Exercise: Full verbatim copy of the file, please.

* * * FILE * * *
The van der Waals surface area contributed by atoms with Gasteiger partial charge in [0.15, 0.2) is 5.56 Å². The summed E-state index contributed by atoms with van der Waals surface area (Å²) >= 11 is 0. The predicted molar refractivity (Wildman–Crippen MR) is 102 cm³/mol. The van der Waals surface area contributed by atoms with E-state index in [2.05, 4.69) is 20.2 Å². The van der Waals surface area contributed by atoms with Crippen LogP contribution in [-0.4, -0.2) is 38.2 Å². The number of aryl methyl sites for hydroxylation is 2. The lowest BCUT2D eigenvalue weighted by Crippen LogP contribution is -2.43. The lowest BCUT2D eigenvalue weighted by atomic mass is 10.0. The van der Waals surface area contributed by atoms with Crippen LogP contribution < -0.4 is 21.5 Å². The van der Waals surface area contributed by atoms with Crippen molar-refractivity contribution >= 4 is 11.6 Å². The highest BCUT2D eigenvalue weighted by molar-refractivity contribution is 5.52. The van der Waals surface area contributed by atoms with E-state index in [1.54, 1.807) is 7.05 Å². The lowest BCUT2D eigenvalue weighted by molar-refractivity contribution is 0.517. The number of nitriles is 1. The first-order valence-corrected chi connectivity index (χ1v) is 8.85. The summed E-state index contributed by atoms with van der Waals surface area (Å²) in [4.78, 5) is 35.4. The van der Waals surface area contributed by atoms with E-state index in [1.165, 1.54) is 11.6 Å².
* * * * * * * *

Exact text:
The van der Waals surface area contributed by atoms with Gasteiger partial charge in [0.15, 0.2) is 5.56 Å². The summed E-state index contributed by atoms with van der Waals surface area (Å²) >= 11 is 0. The predicted molar refractivity (Wildman–Crippen MR) is 102 cm³/mol. The van der Waals surface area contributed by atoms with E-state index in [2.05, 4.69) is 20.2 Å². The van der Waals surface area contributed by atoms with Crippen LogP contribution in [-0.4, -0.2) is 38.2 Å². The number of aryl methyl sites for hydroxylation is 2. The lowest BCUT2D eigenvalue weighted by Crippen LogP contribution is -2.43. The lowest BCUT2D eigenvalue weighted by atomic mass is 10.0. The van der Waals surface area contributed by atoms with Crippen LogP contribution < -0.4 is 21.5 Å². The van der Waals surface area contributed by atoms with Crippen molar-refractivity contribution >= 4 is 11.6 Å². The highest BCUT2D eigenvalue weighted by molar-refractivity contribution is 5.52. The van der Waals surface area contributed by atoms with E-state index in [1.54, 1.807) is 7.05 Å². The lowest BCUT2D eigenvalue weighted by molar-refractivity contribution is 0.517. The number of nitriles is 1. The first-order valence-corrected chi connectivity index (χ1v) is 8.85. The summed E-state index contributed by atoms with van der Waals surface area (Å²) in [4.78, 5) is 35.4. The van der Waals surface area contributed by atoms with E-state index in [1.165, 1.54) is 11.6 Å².